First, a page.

Copper Sags as China Imports, U.S. Home Sales Dim Demand Outlook
Copper fell for a second straight session in New York as lower imports into China and an unexpected drop in U.S. home sales fueled concern that demand is weakening in the two biggest users of the metal.
Shipments of refined copper into China in March dropped 37 percent from a year earlier, customs figures showed today. Purchases of previously owned houses slid 0.6 percent to a 4.92 million annual rate last month, figures from the National Association of Realtors showed today. That trailed the 5 million rate projected in a Bloomberg survey of economists.
“China’s been the biggest buyer of raw materials for the past several years, so if they’re slowing, we’ll be in for a bumpy summer,” John Petrie, a senior market strategist at Zaner Group in Chicago, said in a telephone interview. “Commodities in general are in a difficult spot right now.”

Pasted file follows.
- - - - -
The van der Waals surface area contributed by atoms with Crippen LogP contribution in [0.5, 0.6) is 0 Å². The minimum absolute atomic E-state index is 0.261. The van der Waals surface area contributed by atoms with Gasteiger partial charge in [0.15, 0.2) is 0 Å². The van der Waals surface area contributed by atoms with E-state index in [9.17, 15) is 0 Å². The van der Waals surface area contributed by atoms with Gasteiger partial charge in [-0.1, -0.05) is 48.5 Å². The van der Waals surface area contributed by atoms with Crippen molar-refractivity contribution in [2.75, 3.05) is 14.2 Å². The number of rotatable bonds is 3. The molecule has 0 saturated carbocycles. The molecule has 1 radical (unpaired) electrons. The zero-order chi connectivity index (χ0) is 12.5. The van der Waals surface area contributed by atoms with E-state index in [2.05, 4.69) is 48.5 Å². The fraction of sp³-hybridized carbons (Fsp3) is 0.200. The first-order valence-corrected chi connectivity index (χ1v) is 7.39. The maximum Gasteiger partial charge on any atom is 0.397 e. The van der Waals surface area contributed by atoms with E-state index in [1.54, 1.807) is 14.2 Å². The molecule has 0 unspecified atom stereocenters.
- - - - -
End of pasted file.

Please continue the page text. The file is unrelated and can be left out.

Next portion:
Copper futures for delivery in July lost 0.6 percent to $3.1425 a pound at 11:32 a.m. on the Comex in New York. Last week, the price slumped 5.6 percent, entering a bear market.
The Chinese and U.S. data show demand may be weakening amid prospects for a larger market surplus. Copper stockpiles monitored by the London Metal Exchange have grown 92 percent this year.
Supply of the metal will exceed demand by 341,000 metric tons this year, more than last year’s 238,000 tons, and the market will be in surplus through 2017, said Citigroup Inc.
Caterpillar Inc. (CAT), the largest maker of mining equipment, posted disappointing first-quarter earnings, cut its 2013 forecast and lowered “significantly” its outlook for demand from commodities producers.
On the LME, copper for delivery in three months fell 1 percent to $6,891.50 a ton ($3.14 a pound).
Aluminum, tin, lead and zinc also dropped in London, while nickel was higher.
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